Yes, no, or I dont know? One is correct, one is wrong, and one is sad.
Claims of being in the militia have come on hard times partly due to some extremists. Denigrated by the anti-gun, leftist media and of course the Clinton Administration, it is unfashionable to consider oneself "militia." But the question I ask is not flippant, nor is it unnecessarily abstract. It is a simple query as to your knowledge of your legal status in your individual state and nation regarding your obligations.
Some of you are going, "Huh, what obligations?. " Or declare "I did my four years;" or "I sent in my Selective Service Card;" or "its all voluntary now, I dont have an obligation." But you see that is not true, and serving four years didnt forgive, or exempt your obligation. Sending in your Selective Service Registration didnt fulfill it. And claiming "its voluntary" isnt true either. You see you cannot escape your obligation to militia duty, unless you are physically unable to bear arms or you fall outside the traditional and statutory age limits on military service. In fact even being female doesnt exempt you from "militia" status in some states either. Militia status is a complex web of history, common law, statutory law, constitutional empowerment and controls, and the statutes of the Federal and state governments.
We begin at our beginning
A historical digression to Boston, April 1775.
General Gage, and his superiors, knew there was no real domestic gunpowder production in the colonies. The colonists were getting bolder and rowdier in their confrontations with the King's forces. Armed violence and resistance was becoming more likely. They came upon a plan! As the colonial militia held only small personal quantities of powder and lead for bullets, then seizing the larger commonly held community stores would leave the militiamen armed with rather clumsy clubs after about 25 volleys each. Rather clever, really. They sought to disarm the militia and control the American Colonies essentially via gun control.
Gun control was the impetus behind the marching, behind Paul Reveres famous ride, and essentially was the spark that ignited the American Revolution: Not the tea, not the taxes, not the Stamp Act, nor even the "intolerable acts." It was the guns, our individual arms, and the British governments attempt at control of them.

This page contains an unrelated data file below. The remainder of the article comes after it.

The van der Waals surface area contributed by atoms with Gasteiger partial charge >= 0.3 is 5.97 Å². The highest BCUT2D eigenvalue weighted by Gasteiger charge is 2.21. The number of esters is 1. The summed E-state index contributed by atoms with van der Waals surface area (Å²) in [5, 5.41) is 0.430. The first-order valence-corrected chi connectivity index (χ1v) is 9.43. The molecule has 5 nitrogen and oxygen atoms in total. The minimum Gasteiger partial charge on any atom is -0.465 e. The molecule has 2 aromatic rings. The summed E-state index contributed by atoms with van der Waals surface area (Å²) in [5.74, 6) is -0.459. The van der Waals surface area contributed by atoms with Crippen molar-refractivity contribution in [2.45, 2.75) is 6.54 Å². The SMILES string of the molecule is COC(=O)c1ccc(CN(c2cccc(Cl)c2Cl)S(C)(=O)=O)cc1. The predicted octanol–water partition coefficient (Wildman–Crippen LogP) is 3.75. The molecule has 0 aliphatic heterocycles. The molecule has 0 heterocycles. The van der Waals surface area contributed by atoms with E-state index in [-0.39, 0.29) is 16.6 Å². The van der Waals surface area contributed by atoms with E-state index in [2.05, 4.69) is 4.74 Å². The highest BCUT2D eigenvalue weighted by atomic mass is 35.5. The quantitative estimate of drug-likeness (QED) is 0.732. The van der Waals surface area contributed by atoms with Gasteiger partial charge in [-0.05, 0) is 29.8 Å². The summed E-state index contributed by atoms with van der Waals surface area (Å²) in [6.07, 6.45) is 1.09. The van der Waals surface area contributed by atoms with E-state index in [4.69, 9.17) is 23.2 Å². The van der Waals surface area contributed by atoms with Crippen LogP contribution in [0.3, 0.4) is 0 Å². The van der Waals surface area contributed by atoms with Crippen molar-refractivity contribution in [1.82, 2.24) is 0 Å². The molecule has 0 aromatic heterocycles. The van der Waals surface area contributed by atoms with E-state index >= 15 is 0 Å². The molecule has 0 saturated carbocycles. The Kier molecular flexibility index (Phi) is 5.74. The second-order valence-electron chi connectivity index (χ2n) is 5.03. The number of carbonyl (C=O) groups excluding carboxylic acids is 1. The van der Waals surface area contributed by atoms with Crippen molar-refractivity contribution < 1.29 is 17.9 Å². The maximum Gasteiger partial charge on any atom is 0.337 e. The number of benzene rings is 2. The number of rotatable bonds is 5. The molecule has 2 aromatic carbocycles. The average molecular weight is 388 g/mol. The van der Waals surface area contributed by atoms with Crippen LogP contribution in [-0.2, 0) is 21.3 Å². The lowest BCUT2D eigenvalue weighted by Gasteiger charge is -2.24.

One if by land, two if by sea.....
So a pre-dawn April 19th, 1775 General Gage had assembled his best troops, the grenadier and light infantry companies from the forces in Boston. These elite units of Gage's forces in Boston, about 600-800 strong, rowed to Charlestown and headed toward Lexington and Concord. They marched to seize the communally held gunpowder and lead stores of the Massachusetts militia and their one small cannon (the weapon of mass destruction of its day).
Learning of the British moves Paul Revere rode off on his famous ride, but was stopped by a British picket and captured, while William Dawes (riding to Lexington) and Dr. Prescott (to Concord) completed their rides. The cry was not "the redcoats are coming" but rather: "The Regulars are out!" They spread the word and the militias began to assemble, the first unit in action was Capt. John Parker who assembled his small band of 70 men on Lexington Common (an open area in the center of the village.) He issued his cautionary speech to his men:
And so they stood waiting until the British troops arrived and watched as the British formed line-of-battle. Major Pitcairn of the Royal Marines ordered:
The Lexington militia, faced with overwhelming numbers, was ordered by Parker to retreat, but to retreat with their arms. Someone, no one really knows who, fired a shot. The British troops then fired a volley, eight Americans were dead, and the War of American Independence had begun.